As mentioned in What to Look For When Buying Fish, when purchasing a new fish from an LFS, it is wise to insist that the LFS guy/gal show you what the fish is being fed and demonstrate that it is indeed eating. When you get the fish home, it may not eat for a few hours because it is in a new environment, but that should pass if the fish is offered the same food that you saw it eat at the LFS.
Whatever you decide to try to feed your fish, be sure to remove uneaten food from the tank within a few hours of it being rejected. If the fish didn't eat it within that time, leaving it to rot on the bottom of the tank isn't going to make it any more appetizing to them. Also, keep in mind that throwing a whole bunch of a particular food in the tank isn't going to convince the fickle fish that it really should try it.
Know your fish and get the food to where the fish feed. A bottom dweller, like a Diamond Watchman Goby (Valencienna puellaris) isn't going to rise to the surface of the water to investigate some flake food floating there.
Live Brine Shrimp
Whether you hatch your own or buy them at your LFS, live brine shrimp are an excellent enticement for getting fish to begin feeding. There is something about the little squiggling things that most fish can't resist. Unfortunately, the older Brine Shrimp don't really have all that much nutritional value unless they have been fortified. However, newly hatched Brine Shrimp are an excellent source of protein.
Seahorses, in particular can be difficult to get to eat. Feeding a new Seahorse live Brine Shrimp is an excellent way to get a Seahorse to start eating before weaning it off to frozen Brine Shrimp, then frozen Mysis Shrimp.
Frozen Fish Foods
Frozen fish foods (Mysis Shrimp, Brine Shrimp, Krill) are much more appetizing to most fish (even many herbivores) than are flake or even pelletized foods. The smell and texture no doubt have a lot to do with this. Make sure that the frozen foods are chopped into the appropriate bite sized pieces for your fish. After the food is chopped, rinse the food with some tank water (not back into the tank). The juices that the frozen foods are packed in can cloud your tank. Rinsing through one of your small mesh fish nets works well.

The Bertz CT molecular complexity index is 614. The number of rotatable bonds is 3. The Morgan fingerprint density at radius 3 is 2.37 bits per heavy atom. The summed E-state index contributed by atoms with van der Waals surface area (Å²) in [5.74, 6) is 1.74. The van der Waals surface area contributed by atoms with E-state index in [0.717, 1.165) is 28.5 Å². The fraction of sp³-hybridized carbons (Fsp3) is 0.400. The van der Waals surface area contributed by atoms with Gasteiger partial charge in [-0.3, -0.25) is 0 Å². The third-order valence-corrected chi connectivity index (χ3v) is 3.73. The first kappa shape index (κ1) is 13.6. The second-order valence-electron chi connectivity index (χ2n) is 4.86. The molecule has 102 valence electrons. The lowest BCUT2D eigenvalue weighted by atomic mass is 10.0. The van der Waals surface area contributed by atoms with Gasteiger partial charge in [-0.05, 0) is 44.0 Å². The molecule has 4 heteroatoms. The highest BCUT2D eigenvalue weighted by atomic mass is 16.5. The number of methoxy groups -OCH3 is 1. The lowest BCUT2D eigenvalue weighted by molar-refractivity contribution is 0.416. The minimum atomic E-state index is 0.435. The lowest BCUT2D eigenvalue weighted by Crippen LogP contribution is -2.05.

Seaweed (Nori) is a natural food for Surgeonfish. Soaking the seaweed in a food additive, such as Selcon or Zoecon will add essential marine lipids and the omega-3 fatty acids to the seaweed. This will help the picky fish get more nutrition out of each little nibble. Soak the seaweed for 10 minutes in a small amount of the additive, then hang a piece of the seaweed in a food clip in the tank.
Live Feeder Fish
While you probably wouldn't want to make a steady diet of them for your marine carnivores (it has been said that freshwater feeder fish create liver problems in marine fish over time), there is something about little swimming guppies or Rosy Reds that drives carnivores crazy. If you can find them, the brackish water Mollies are probably a better choice for longer term feeding. Don't make the mistake of just dumping a bunch of these feeders in your marine tank. The freshwater fish will not normally stay alive for very long, and the ones that aren't eaten will soon end up polluting your tank. Once your carnivores are eating the live food, you can wean them of to more convenient (and less expensive) frozen foods.
A new fish to a tank will probably feel threatened by the current occupants, and will therefore not be anxious to compete for food. Make sure that your new fish has a "house" to hide in until it feels comfortable coming out in the open. You can target feed the new arrival in his house with a turkey baster.